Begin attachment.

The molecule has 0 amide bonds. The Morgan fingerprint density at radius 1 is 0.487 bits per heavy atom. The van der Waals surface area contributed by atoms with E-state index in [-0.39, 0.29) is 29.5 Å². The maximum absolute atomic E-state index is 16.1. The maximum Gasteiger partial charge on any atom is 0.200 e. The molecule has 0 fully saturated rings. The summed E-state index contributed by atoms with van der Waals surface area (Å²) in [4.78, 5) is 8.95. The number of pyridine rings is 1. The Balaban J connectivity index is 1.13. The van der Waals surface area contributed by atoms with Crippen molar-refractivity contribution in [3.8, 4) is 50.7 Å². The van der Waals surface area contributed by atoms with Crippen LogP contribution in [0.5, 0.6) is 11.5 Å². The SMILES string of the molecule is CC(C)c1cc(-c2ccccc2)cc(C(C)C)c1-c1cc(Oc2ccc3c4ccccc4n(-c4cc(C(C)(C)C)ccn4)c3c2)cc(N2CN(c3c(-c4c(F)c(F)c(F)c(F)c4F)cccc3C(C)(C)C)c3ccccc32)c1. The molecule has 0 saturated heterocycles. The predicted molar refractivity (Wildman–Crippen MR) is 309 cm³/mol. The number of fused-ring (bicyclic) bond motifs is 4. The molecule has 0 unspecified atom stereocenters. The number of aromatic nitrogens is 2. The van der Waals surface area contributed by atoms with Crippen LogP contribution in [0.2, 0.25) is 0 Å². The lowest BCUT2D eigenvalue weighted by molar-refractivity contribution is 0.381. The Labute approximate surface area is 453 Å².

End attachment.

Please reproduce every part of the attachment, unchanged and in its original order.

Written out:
The molecule has 0 amide bonds. The Morgan fingerprint density at radius 1 is 0.487 bits per heavy atom. The van der Waals surface area contributed by atoms with E-state index in [-0.39, 0.29) is 29.5 Å². The maximum absolute atomic E-state index is 16.1. The maximum Gasteiger partial charge on any atom is 0.200 e. The molecule has 0 fully saturated rings. The summed E-state index contributed by atoms with van der Waals surface area (Å²) in [4.78, 5) is 8.95. The number of pyridine rings is 1. The Balaban J connectivity index is 1.13. The van der Waals surface area contributed by atoms with Crippen molar-refractivity contribution in [3.8, 4) is 50.7 Å². The van der Waals surface area contributed by atoms with Crippen LogP contribution in [0.5, 0.6) is 11.5 Å². The SMILES string of the molecule is CC(C)c1cc(-c2ccccc2)cc(C(C)C)c1-c1cc(Oc2ccc3c4ccccc4n(-c4cc(C(C)(C)C)ccn4)c3c2)cc(N2CN(c3c(-c4c(F)c(F)c(F)c(F)c4F)cccc3C(C)(C)C)c3ccccc32)c1. The molecule has 0 saturated heterocycles. The predicted molar refractivity (Wildman–Crippen MR) is 309 cm³/mol. The number of fused-ring (bicyclic) bond motifs is 4. The molecule has 0 unspecified atom stereocenters. The number of aromatic nitrogens is 2. The van der Waals surface area contributed by atoms with Crippen LogP contribution in [0.2, 0.25) is 0 Å². The lowest BCUT2D eigenvalue weighted by molar-refractivity contribution is 0.381. The Labute approximate surface area is 453 Å².